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As is frequently the case, I am embarrassed at my lack of pottery production. I should be back in the swing full time come January. For the last three months I have been doing all kinds of things, some arty and some sort-of-arty. I'll be back producing pots shortly. I have new and different ideas for pots.
A good friend, Joe who runs the local library, stopped by and walked with a few treasures. The pot on the banding wheel is a wonderful piece that I was surprised didn't sell sooner. It is one of those gourd pots that has been fired five or so times and the glaze is wonderful. It was pictured on my Vasefinder gallery.
And that pot that is floating - and burned out by the flash- in the foreground, was to be a Christmas present for Eric Olson. I said I would send it to him as a Christmas gift since he admired it when in Zanesville last summer. Sorry Eric, I needed the $$$ and Joe wanted it.
There was a teapot show at Xen Gallery. It is a wonderful show since it is a cross section of potters with an emphasis on pots meant to be used. I toured the show with a couple of friends.
I admired this pot by Ellen Shankin, whose work I have always admired. In fact, I have ordered one of her Soup Tureens in red and she said she would make one for me. What a great piece. To top it off, the tureen is $250. Cheap, I think.
I also fancied this one by Malcolm Davis. I have made only one teapot to date. But I will be making some in the near future.
I am in the process of carving and painting a frame for a picture I painted. Is nearly done, but I don't have a picture handy. You will see it next update.
This building is an old family house not far from where I live. My family has literally owned it for 100+ years. Now I own it and it gets whatever it needs regardless of cost or energy expended. And has it been taking the energy. I am in the process of lifting the floors to level them. The six 8x8 wood posts that support the buiding's floors were rotting at the bottom because the basement concrete floors were poured around them about 40 years ago. I didn't think it would be a big job and it was not until the water line under the concrete floor started leaking.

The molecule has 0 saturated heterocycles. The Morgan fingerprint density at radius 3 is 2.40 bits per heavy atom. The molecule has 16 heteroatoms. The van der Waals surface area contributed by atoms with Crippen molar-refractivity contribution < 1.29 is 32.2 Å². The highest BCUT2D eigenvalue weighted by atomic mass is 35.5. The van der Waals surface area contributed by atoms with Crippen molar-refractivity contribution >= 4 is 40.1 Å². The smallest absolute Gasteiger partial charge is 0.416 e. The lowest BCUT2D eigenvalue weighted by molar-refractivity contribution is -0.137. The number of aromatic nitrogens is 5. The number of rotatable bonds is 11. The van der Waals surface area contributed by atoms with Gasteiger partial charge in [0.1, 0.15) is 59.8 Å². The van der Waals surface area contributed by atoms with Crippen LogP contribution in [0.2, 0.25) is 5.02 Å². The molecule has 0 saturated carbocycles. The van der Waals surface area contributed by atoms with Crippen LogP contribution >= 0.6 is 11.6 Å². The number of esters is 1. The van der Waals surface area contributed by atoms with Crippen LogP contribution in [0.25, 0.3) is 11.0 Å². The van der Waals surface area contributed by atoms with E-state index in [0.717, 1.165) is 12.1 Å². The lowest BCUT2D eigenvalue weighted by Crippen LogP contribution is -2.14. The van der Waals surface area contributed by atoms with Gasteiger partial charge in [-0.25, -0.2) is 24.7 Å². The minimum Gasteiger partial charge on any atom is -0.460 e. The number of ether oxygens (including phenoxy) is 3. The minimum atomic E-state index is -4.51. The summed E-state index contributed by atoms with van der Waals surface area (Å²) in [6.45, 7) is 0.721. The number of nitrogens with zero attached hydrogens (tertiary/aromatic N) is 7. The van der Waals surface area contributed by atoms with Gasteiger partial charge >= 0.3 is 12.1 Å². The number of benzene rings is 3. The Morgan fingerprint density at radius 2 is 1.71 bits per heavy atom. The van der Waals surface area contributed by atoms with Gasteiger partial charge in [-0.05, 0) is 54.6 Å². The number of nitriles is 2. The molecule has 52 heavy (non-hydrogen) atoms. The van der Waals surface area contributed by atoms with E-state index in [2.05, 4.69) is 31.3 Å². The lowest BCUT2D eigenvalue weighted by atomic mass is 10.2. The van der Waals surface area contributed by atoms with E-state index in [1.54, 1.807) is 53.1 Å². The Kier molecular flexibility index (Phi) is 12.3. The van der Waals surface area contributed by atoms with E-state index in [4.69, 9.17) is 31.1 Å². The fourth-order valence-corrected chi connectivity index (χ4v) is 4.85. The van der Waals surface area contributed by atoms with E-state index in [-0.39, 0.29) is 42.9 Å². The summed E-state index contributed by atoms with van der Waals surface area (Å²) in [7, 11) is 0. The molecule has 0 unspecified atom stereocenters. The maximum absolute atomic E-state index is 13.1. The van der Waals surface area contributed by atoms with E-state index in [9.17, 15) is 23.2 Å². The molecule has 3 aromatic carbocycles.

Ok, that's not too big a deal. I have fixed similar leaks perhaps six times. I go out to find the water stop box and can't find it. I call the city and they come out and mark it's easement location with blue paint. Yep, it is directly under a tree. So it goes. I'll tell you how it comes out.
In the last few months, I put in a new bathroom and kitchen. I actually enjoy doing building work, but I would rather be making pots. I can't afford to farm out all the work and I can't get it done just as I like. So I do it myself. I do have help, luckily.
Back to pottery. I had to purge the studio. Two five galln buckets of test tiles hit the dumpster. I'll probably regret it, but so it goes.
This pile of tests were all done last week. Starting to fill those empty buckets already!
I wrote a brief article for Clay Times Magazine about one of my glazes that I call "Salvation." It is this purply glaze I put over pots I really want to change. You have probably seen it on this web site many times. One of you owns this pot.
And one of you has this one as well.
I was asked by many potters to reformulate to glaze for firing it to a lower temperature. Apparently, many potters need "Salvation!" These are the results and the next two pictures were sent to the magazine.
This Wisteria pot is an example of using the Salvation glaze in a different way and use it with colors to glaze entire pots. This brief line of Wisteria pots was killer. I took 10 of them to Zanesville around 2001 and I sold only ONE!!!! I was shocked. I thought they were my best effort of the year. People have since come to their senses and have asked to buy them.
My friend, Tim Miller, sent me these. Inspiration for gourd pots. I can't wait to make more gourds. Lately I had a handful of folks writing and asking about more gourds. I don't have any at the moment, but I will in the spring.
Because of my three month break from clay, I have many, many clear ideas of how to proceed. Wait till you see what I make next.